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Plugging the Leaks, Keeping Bali Financially Afloat

Editorial: Why Governor Pastika's Desire to Put Hotel and Restaurant Taxes on Line is an Idea Long Overdue.


Bali News: Bali, Indonesia, PHR, Hotel Restaurant Tax, Governor Made Mangku Pastika, on-line
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(8/21/2010)

Bali's governor Made Mangku Pastika is not pleased. Despite promises made last year by the island's regencies and mayoraltys to introduce an on-line reporting and payment system for the 10% hotel and restaurant tax (PHR) tacked on to every accommodation and dining tab, no visible progress towards keeping that promise has been made. In defense of their lack of movement on the issue, regency officials claim that implementing an automated reporting payment system is "problematic."

Problematic? No doubt. It has become a long-standing and increasingly embarrassing "public secret" that regency officials are readily amenable to negotiating the calculation method and payment of PHR with hotel and restaurant owners. No less dismaying, money collected in cash every time a customer stays at a hotel in Bali or dines in a restaurant is often not submitted (even at negotiated levels) to the government, but kept and used as a no-interest loan to be paid at some indeterminate time in the future. These "delayed tax payments" are little more than the misappropriation of public funds held by businesses due and payable at the time of the transaction with the visiting tourist. Billions of rupiahs in deferred PHR payments remain in arrears at any given point in time.

Government officials in Bali continue to blame a lack of tax revenues as the stumbling block for financing the Governor's much-needed programs for free health care, mandatory education to grade 12 and essential infrastructure projects. At the same time, there is little doubt that the Rp. 900 billion (US$100 million) in PHR revenues from Bali generated in 2009 is grossly under-collected, perhaps by a factor of 3-4 times. Considering that the more than 5 million foreign and domestic tourists who visit the island and the 3 million plus island residents pay this tax every time they frequent a restaurant, pub or hotel, its unfathomable to imagine that, by extrapolating in reverse, total turnover in the islands large and documented tourism sector stands at only US$ 1 billion a year. These figures just don't add up. No way. No how.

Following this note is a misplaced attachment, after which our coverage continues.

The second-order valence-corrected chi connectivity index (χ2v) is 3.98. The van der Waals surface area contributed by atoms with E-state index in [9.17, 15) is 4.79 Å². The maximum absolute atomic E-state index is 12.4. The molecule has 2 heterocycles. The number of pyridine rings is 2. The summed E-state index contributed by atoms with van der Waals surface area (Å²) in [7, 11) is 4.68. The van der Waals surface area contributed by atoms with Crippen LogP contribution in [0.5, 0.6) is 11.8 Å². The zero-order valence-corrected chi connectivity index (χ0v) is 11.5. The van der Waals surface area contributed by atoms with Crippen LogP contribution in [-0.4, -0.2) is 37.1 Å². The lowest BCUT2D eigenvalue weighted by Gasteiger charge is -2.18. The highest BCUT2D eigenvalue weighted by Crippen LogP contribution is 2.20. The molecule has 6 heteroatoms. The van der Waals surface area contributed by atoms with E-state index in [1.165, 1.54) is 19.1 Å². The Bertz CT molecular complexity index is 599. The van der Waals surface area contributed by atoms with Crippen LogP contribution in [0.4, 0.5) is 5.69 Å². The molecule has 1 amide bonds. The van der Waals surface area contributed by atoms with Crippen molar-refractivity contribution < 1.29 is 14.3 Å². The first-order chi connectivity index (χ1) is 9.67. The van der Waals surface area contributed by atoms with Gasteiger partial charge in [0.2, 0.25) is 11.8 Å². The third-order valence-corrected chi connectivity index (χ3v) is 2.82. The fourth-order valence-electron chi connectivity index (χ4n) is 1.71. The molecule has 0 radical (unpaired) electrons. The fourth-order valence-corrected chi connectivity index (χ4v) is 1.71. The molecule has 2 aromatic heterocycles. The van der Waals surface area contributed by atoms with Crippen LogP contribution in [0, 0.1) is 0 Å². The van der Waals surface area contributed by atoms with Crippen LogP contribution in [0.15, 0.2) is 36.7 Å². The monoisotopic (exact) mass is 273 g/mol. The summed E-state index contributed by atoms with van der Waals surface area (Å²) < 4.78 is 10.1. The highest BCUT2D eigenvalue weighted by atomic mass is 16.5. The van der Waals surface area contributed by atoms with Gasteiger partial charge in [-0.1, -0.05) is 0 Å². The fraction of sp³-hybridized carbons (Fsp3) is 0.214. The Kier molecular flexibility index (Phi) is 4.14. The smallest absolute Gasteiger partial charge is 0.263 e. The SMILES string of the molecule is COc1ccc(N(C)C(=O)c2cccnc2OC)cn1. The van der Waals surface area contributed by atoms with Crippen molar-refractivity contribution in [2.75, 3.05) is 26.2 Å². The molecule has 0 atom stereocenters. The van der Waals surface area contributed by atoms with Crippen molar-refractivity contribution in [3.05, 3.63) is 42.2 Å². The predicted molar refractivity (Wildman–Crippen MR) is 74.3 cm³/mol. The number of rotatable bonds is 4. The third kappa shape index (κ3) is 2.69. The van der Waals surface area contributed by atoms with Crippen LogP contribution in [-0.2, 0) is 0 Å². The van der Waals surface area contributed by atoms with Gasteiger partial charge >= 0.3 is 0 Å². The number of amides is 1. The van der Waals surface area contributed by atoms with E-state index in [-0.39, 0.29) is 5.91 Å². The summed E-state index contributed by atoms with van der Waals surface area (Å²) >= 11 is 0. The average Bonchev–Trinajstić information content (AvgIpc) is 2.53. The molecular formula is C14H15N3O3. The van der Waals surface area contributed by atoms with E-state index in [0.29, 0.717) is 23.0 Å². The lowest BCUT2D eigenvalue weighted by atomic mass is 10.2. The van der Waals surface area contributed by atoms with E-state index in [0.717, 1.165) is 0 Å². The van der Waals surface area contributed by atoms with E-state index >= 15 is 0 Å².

Governor Pastika, eager to get on with his ambitious plans to make the island of Bali a better place to live for his fellow Balinese, is threatening to exercise his legal right to expropriate the tax collection authority from regencies and mayoraltys and place this function under direct control of the provincial government. We hope the government will turn that threat into action and assume both its legal and moral responsibility in order to increase tax revenues that will permit much needed health and educational programs to move ahead.

As an interim and complementary step, we also suggest that much of the blatant malfeasance currently surrounding the collection of much-needed PHR could be eliminated through transparency.

To that end, we'd like to see a major newspaper in Bali print a special insert section once every year listing all restaurants and accommodation providers and their PHR totals for the past twelve months. Such a step would immediately restrict the ability of officials to negotiate tax bills with business owners. Moreover, competitive and often proud local entrepreneurs would find it humiliating to see their under-stated tax payment total sitting side-by-side with competing business paying much more. Such a list would also automatically deter malfeasance by allowing restaurant and hotel employees to compare their employer's declared turnover with neighboring business and, more importantly, with the amount of service charge paid to them.

We hope Governor Pastika will ignore the protests of those struggling to preserve their slice of ill-gotten public tax revenues and move ahead with centralization of PHR collection to the provincial level. Any protests that may result will be necessarily short-lived, especially in the face the certain, sudden and dramatic increase in tax revenues collected from each regency and city across Bali.


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